Physicians' Academy for Cardiovascular Education

Non-steroidal MRA reduces kidney outcomes in patients with CKD and T2DM

Effect of Finerenone on Chronic Kidney Disease Outcomes in Type 2 Diabetes

Literature - Bakris GL, Agarwal R, Anker SD, et al. - N Eng J Med, 2020, DOI: 10.1056/NEJMoa2025845

Introduction and methods

Clinical strategies for the management of CKD in patients with T2DM include treatment with an angiotensin receptor blocker (ARB) or an angiotensin-converting-enzyme (ACE) inhibitor, or a sodium glucose co-transporter (SGLT2) inhibitor to control hypertension and hyperglycemia [1,2]. However, a risk of CKD progression still remains, showing the need for newer therapies.

Aldosterone binds to the mineralocorticoid receptor (MR), leading to sodium absorption and potassium excretion, thereby controlling fluid and electrolyte status as well as blood pressure. Overactivation of the MR has been associated with the development of cardiorenal diseases such as CKD and diabetes, through increased levels of inflammatory cytokines and profibrotic factors [3]. Although a meta-analysis showed a reduction of 31% in urinary protein or albumin excretion after steroidal MR-antagonist (MRA) treatment in patient with CKD, data on hard clinical outcomes are lacking [4].

The dihydropyridine finerenone is a nonsteroidal, selective antagonist of the MR, and showed in preclinical models, more potent anti-inflammatory and antifibrotic effects than steroidal MRAs [5-8]. Also, patients with T2DM and CKD treated with finerenone had reduced albumin-to-creatinine ratio compared to those treated with a RAS blocker and smaller effects on serum potassium levels compared to those treated with spironolactone [9,10].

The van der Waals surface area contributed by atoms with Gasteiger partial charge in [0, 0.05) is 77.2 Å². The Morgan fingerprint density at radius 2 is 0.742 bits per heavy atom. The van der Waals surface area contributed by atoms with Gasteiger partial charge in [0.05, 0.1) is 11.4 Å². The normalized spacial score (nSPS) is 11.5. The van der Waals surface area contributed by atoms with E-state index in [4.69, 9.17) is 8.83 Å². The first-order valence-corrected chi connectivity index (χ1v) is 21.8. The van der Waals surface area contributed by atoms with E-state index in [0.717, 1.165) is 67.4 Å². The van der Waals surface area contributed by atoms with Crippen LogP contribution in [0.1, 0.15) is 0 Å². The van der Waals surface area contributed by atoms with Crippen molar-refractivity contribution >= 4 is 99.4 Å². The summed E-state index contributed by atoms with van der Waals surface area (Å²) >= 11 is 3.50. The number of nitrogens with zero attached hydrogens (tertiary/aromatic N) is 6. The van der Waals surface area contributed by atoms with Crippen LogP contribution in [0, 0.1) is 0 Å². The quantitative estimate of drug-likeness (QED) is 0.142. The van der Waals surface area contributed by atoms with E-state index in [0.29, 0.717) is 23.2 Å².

This study assessed the long-term efficacy and safety of finerenone on kidney and CV outcomes in patients with advanced CKD and T2DM.

The phase 3 Finerenone in Reducing Kidney Failure and Disease Progression in Diabetic Kidney Disease (FIDELIO-DKD) trial was a double-blind, placebo-controlled, randomized (1:1), multicenter trial. Patients (n=5674, ≥18 years) diagnosed with type 2 diabetes and CKD receiving an ACE-inhibitor or ARB medication at maximum tolerable dose were included in the study and randomized to finerenone or placebo. Baseline potassium concentration levels had to be 4.8 mmol/L or less and eGFR levels had to be stable. CKD was defined as persistent moderately elevated albuminuria (urinary albumin-to-creatinine ratio [UACR] of 30 to <300 mg/g) and an eGFR of 25 to <60 mL/min/1.73m² and a history of diabetic retinopathy or persistent, severely elevated albuminuria (UACR of 300-5000 mg/g) and a eGFR of 25-<75 mL/min/1.73m². The primary outcome was a composite of kidney failure defined as end-stage kidney disease (dialysis ≥90 days or kidney transplantation) or an eGFR <15mL/min/1.73m², sustained decrease of ≥40% of eGFR in ≥4 weeks, or renal death. The secondary CV outcome was a composite of CV death, non-fatal MI, non-fatal stroke, or HF hospitalization. Other secondary outcomes were all-cause death, change in UACR from baseline to 4 months and a composite of kidney failure, sustained decrease of ≥57% of eGFR from baseline for a minimum of 4 weeks or renal death. Median follow-up was 2.6 years.

Main results


Patients with T2DM and CKD, who received finerenone had a significant lower risk of a primary kidney event compared to patients treated with placebo. In addition, a composite of CV events was reduced by finerenone in these patients when compared to placebo.


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Find this article online at New Eng J Med.

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